# 13

This post briefly reflects on applications of rationality techniques to the game Geoguessr, of which I am a fan (though not exceptionally talented, having only played a little bit). Videos from YouTuber GeoWizard show the reasoning process of a high-skill Geoguessr player.

# Intro to Geoguessr

Geoguessr is an online game in which one is shown a photo from Google Street View and attempts to guess (by clicking on a world map) where the photo was taken.

The difficulty of the game can be modulated by changing:

• The time limit for guesses
• The types of movement, if any, allowed
• The maps from which photos are taken

# Outside View Reasoning

Outside view reasoning is very helpful to playing Geoguessr well. In the broadest possible gametypes, where the photo is not geographically limited by the game, outside-view reasoning can helpfully narrow down guesses quite rapidly.

For example, since photos are drawn from Google Street View, and not the set of all possible street-level photographs, knowing the distribution of Google Street View availability will help immensely. Thus, "China" is a bad guess, since Google Street View has very limited availability there. Correspondingly, if one sees Chinese writing in a photograph (and one does not appear to be in a Chinatown), "Taiwan" is a much better guess.

Similarly, outside view reasoning would suggest that the distribution of Google Street View photos is biased towards countries with more population, land mass, or economic activity. Thus, if a player thinks the photo is either (say) Germany or Luxembourg, "Germany" is of course a much better guess (though I have gotten Luxembourg!). Similarly, if you know the picture is from Illinois, the area around Chicago is a better guess, probabilistically, than elsewhere in the state.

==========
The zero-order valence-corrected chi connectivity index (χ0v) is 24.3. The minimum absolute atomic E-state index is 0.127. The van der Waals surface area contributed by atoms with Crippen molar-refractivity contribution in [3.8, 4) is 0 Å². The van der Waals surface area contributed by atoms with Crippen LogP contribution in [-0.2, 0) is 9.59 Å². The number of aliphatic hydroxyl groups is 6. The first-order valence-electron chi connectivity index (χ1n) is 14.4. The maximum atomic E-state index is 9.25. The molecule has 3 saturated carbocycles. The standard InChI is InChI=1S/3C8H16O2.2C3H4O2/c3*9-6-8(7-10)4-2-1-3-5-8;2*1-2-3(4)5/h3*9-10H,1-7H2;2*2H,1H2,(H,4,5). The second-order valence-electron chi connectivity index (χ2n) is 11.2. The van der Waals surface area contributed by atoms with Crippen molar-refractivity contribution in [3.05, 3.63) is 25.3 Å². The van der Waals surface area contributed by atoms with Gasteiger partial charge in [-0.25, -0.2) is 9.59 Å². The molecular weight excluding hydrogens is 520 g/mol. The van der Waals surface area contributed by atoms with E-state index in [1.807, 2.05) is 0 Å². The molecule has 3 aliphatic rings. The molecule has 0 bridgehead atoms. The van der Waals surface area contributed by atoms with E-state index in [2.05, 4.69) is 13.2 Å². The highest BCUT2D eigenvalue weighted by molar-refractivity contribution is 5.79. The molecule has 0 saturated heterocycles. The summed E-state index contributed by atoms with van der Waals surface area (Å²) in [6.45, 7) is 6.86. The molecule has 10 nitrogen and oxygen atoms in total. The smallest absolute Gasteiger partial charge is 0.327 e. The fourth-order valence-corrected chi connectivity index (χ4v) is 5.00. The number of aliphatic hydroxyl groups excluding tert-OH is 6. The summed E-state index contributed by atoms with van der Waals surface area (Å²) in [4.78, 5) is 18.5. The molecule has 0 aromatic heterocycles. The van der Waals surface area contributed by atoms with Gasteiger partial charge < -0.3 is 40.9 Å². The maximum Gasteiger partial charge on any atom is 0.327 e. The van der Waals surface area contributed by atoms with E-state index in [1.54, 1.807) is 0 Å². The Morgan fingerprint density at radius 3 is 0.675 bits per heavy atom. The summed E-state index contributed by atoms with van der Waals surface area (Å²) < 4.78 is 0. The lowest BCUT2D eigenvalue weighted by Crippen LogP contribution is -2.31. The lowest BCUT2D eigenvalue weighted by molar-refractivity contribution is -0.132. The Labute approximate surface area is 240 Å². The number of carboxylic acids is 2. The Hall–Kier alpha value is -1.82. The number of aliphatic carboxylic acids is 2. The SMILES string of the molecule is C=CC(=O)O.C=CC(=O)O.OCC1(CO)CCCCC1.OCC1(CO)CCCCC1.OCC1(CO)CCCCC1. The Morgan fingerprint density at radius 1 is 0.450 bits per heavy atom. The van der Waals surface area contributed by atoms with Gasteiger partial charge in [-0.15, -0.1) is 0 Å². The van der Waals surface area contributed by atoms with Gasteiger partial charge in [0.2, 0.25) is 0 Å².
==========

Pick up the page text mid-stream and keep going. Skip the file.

# Inside View Reasoning

Geoguessr also forces good practice of updating. The above information is good in setting priors, but of course the main way to be good at the game is to guess well based on available information.

In some cases, you will be lucky and see something that gives strong evidence of a location (e.g., a flag, a place name, a distinctive written language). But in many cases, one can begin updating based on multiple, indirect sources of evidence.

Obvious ones include things like:

• What climate does the place appear to have?
• What are the flora like?
• What's the topography of the place?
• How rich is the place?
• What language(s) are present?
• Which side of the street do people drive on?
• What types of vehicles do people drive?
• What types of street signs does the area have?
• What do the people look like?
• Which direction is sunlight coming from?

By aggregating these types of information in a foxlike way (and by knowing world geography!), a skilled player (e.g., GeoWizard, not me) can often make an informed guess of the country upon seeing a minimally informative picture.

Skilled players also learn spurious correlations on Street View. For example, I learned from GeoWizard that Street View cars in Kenya often have a snorkel on them:

Learning these correlations, though not geographically relevant, makes one a better player.

# Thinking Fast and Slow

Adding time or movement restrictions to a game makes the game harder. It also elicits interesting System 1-System 2 dynamics.

Photos can unconsciously elicit a place. If one cannot move or find useful new information in time (e.g., because one is on a remote road with only fields in sight), System 2-type guesses ("this feels like Russia") may be all that one can rely on.

# If you want to play ...

I've found Geoguessr to be a fun alternative to prediction markets/tournaments. If you'd like to play with me, I am here.